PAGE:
independent

Monday 25 March 2019

Can you tell a male Blue Tit from a female?

The Blue Tit is a very common garden bird.
The Blue Tit is a very common garden bird.

Jim Hurley - Nature Trail

I don't know how to tell a male Blue Tit from a female Blue Tit. I remember reading that the female does most of the brooding or sitting on their clutch of eggs while they hatch, and that her partner feeds her as she broods.

In theory, that information should allow closer examination of the plumage of the two sexes but in practice opportunities to observe a pair interacting in such a way in the wild are pretty few and far between.

On a recent occasion I would have liked to have been able to tell the genders of these common garden birds apart.

The occasion in question was a recent fine and sunny but cold winter day. I was working in the garden, kneeling on the ground manually pulling out the Ivy that keeps invading the bottoms of our hedges when a mild commotion in the treeline caught my attention. Four Blue Tits were having a bit of a difference as they fluttered around one of the nest boxes strapped to the trunk of an Ash tree.

It seemed reasonable to conclude that a hint spring was in the air and that the birds were either starting to prospect for nest sites or to renovate a nest used the previous year. The genders of the foursome were not as obvious. Were they two couples looking to stake a claim on a home or were they four males competing with each other for a territory?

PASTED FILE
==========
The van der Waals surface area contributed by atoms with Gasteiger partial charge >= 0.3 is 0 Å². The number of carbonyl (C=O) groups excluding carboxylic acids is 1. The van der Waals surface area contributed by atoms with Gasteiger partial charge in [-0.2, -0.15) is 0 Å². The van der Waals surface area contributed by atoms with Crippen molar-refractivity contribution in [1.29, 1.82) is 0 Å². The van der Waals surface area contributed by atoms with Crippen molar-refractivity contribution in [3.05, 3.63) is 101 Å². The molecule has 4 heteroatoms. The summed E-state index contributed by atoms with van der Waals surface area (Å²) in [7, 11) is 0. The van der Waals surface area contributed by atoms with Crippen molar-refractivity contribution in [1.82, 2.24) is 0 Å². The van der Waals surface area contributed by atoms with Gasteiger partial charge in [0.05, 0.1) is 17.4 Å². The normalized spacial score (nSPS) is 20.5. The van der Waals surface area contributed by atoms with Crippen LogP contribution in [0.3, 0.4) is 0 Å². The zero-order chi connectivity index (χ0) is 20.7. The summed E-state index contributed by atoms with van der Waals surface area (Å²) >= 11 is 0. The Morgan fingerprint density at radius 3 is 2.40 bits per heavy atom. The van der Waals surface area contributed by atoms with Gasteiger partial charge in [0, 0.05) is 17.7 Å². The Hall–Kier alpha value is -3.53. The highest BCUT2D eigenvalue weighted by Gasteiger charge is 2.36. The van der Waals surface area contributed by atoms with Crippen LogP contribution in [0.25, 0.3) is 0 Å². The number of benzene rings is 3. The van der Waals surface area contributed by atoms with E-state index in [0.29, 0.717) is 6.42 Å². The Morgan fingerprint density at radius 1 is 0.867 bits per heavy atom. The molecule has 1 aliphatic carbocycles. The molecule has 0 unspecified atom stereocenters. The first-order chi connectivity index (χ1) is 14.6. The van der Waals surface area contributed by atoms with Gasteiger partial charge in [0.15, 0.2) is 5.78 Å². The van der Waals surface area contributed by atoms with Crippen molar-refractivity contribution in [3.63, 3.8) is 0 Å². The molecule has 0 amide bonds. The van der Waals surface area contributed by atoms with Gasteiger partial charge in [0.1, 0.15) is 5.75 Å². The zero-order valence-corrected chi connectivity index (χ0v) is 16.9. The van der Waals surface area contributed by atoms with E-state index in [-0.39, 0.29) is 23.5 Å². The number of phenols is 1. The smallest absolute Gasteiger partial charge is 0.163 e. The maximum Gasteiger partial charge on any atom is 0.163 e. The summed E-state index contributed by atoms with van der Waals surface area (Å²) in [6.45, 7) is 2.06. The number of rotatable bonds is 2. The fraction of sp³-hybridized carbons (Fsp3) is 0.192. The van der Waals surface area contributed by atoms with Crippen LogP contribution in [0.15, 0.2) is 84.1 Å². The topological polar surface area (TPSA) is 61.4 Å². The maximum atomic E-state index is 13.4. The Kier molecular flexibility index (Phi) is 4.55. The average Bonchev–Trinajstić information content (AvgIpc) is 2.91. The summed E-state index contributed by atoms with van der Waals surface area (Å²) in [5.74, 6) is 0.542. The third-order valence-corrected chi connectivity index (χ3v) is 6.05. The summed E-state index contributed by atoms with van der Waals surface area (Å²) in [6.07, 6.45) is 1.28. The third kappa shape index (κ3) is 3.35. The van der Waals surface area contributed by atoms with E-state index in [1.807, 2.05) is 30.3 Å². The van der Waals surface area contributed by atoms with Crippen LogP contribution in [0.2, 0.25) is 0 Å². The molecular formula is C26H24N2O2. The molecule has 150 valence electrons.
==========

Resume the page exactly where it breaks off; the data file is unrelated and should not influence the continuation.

Male Blue Tits are territorial during the breeding season; they are polygamous and mate with several females. These females all nest within the male's territory and he feeds them and their chicks.

I turned to Google for help. As expected, up came an immediate answer raising my expectation of a definitive answer. It was not to be: 'Although male Blue Tits are usually brighter in colour than the females, this difference is often not apparent in the field'. That proved to be of no help at all as all four of the squabbling tits appeared equally coloured in the weak winter light.

I gave up and went back to pulling out Ivy albeit in the full knowledge that all I was doing was cosmetically keeping the pervasive creeper at bay by pruning it.

In the long run, Ivy will win out and invade the hedges and Blue Tits of both genders will continue to indulge in their daily social and procreative squabbles.

New Ross Standard

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